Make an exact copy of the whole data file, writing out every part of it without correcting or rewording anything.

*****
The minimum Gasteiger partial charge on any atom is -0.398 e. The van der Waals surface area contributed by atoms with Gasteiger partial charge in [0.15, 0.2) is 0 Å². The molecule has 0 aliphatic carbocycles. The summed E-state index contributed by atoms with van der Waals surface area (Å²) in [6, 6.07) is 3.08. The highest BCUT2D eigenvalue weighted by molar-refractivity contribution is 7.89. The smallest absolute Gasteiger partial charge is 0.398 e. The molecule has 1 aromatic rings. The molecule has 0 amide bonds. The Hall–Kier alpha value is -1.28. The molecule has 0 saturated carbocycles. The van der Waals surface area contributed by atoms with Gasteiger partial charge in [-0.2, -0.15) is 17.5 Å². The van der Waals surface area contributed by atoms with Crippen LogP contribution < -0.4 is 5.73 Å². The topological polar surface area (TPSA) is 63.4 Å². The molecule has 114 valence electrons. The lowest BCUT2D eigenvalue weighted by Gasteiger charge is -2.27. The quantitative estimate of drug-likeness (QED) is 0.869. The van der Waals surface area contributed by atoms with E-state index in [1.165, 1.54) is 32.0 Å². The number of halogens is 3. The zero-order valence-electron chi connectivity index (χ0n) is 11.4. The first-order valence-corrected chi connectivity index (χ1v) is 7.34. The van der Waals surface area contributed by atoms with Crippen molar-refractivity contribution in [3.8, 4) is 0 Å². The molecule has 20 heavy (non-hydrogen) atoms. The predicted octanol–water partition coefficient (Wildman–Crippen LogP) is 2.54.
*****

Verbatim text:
The minimum Gasteiger partial charge on any atom is -0.398 e. The van der Waals surface area contributed by atoms with Gasteiger partial charge in [0.15, 0.2) is 0 Å². The molecule has 0 aliphatic carbocycles. The summed E-state index contributed by atoms with van der Waals surface area (Å²) in [6, 6.07) is 3.08. The highest BCUT2D eigenvalue weighted by molar-refractivity contribution is 7.89. The smallest absolute Gasteiger partial charge is 0.398 e. The molecule has 1 aromatic rings. The molecule has 0 amide bonds. The Hall–Kier alpha value is -1.28. The molecule has 0 saturated carbocycles. The van der Waals surface area contributed by atoms with Gasteiger partial charge in [-0.2, -0.15) is 17.5 Å². The van der Waals surface area contributed by atoms with Crippen LogP contribution < -0.4 is 5.73 Å². The topological polar surface area (TPSA) is 63.4 Å². The molecule has 114 valence electrons. The lowest BCUT2D eigenvalue weighted by Gasteiger charge is -2.27. The quantitative estimate of drug-likeness (QED) is 0.869. The van der Waals surface area contributed by atoms with E-state index in [1.165, 1.54) is 32.0 Å². The number of halogens is 3. The zero-order valence-electron chi connectivity index (χ0n) is 11.4. The first-order valence-corrected chi connectivity index (χ1v) is 7.34. The van der Waals surface area contributed by atoms with Crippen molar-refractivity contribution in [3.8, 4) is 0 Å². The molecule has 20 heavy (non-hydrogen) atoms. The predicted octanol–water partition coefficient (Wildman–Crippen LogP) is 2.54.